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Archive: 25 January 2016

Designing for Crisis, Design for Real Life

Back in October of 2014, at An Event Apart Orlando, I returned to public speaking with “Designing for Crisis”, my first steps toward illuminating how and why design needs to consider more than just the usual use cases.  I continued refining and delivering that talk throughout 2015, and it was recorded in October 2015 at An Event Apart Austin.  As of late last week, you can see the entire talk for free.

Vimeo: Designing for Crisis by Eric Meyer

There were a lot of strange confluences that went into that talk, some of them horrific, others just remarkable.  One that stands out for me, as I look at that screenshot, is how a few years ago, Jared Spool gave a talk at AEA where he discussed the GE Adventure Series, in a segment that never failed to choke me up (and often choked up Jared).  I remember being completely floored by that example, and at one point, based solely on what he’d said about the GE Adventure Series, I remarked to Jared that I occasionally thought about switching career tracks to become an experience designer.

Less than two years later, I stood in one of the first Adventure Series rooms at the University of Pittsburgh Medical Center, standing in the middle of a design I’d only ever seen on a projector screen, the same room you can see in the screenshot above, as my daughter’s head was scanned to see if the experimental medicine we’d been giving her had slowed her tumors.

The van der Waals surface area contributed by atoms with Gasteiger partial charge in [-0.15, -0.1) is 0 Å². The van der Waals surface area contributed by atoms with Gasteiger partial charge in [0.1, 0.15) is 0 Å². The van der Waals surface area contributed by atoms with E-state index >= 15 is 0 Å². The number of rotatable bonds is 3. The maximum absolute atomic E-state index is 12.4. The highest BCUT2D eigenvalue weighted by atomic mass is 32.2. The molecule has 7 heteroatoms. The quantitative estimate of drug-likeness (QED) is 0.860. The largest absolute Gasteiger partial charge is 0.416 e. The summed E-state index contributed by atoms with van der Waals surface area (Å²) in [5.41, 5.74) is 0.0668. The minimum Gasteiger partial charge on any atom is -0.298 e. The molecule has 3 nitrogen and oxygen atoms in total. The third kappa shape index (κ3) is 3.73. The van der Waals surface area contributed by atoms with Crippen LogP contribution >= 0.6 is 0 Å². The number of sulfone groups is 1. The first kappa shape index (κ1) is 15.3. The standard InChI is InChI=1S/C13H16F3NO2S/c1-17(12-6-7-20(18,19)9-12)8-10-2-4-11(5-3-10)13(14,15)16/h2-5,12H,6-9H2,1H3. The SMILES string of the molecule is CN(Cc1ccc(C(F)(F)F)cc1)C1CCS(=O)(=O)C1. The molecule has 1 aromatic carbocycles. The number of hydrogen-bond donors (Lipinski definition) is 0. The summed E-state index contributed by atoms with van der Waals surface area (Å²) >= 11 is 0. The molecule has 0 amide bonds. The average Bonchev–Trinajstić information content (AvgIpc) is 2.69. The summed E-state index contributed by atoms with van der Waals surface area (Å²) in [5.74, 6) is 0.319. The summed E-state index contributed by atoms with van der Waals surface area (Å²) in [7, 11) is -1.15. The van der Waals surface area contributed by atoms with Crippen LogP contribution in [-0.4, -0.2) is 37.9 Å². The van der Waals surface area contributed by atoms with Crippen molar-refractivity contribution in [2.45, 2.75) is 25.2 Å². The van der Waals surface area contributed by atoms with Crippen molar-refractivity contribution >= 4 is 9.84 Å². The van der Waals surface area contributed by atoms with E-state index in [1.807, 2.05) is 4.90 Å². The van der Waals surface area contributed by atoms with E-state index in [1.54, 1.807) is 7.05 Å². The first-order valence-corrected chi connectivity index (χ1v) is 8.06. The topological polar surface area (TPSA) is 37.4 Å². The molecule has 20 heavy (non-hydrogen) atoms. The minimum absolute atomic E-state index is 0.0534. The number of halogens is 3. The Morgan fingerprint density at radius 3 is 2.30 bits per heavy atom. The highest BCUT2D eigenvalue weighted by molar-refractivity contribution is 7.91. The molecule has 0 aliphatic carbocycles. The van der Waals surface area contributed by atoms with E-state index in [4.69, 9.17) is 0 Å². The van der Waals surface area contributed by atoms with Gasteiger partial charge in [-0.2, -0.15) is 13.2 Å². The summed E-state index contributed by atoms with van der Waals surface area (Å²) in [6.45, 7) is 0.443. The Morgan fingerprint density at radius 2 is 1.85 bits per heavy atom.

Six months after that, I was talking about it on stage in Orlando, as an example of how designing for crisis can have spectacularly positive results.  The video we released last week came a year later, and is a much better version of that first talk.  I’m very happy that we can now share it with the world.

As I’ve said before, I came to realize that “Designing for Crisis” was just one piece of a larger puzzle.  To start exploring and understanding the whole puzzle, I recently finished co-authoring Design for Real Life with Sara Wachter-Boettcher, to be published by A Book Apart, possibly as soon as March (but there’s not an official date yet, so that could change).  In it, Sara and I explore a small set of principles to use in approaching design work, and talk about how to incorporate those principles into your existing design practice.  The book is the foundation for a new talk I’ll be presenting at every An Event Apart in 2016—including this year’s Special Edition show in Orlando.

As soon as the book is available for order, we’ll let everyone know—but for now, I hope you’ll find last year’s talk useful and enlightening.  Several people have told me it changed the way they approach their work, and it serves as a pretty good introduction to the ideas and themes I’ve built on it for the book and this year’s talk, so I hope it will be an hour well spent.

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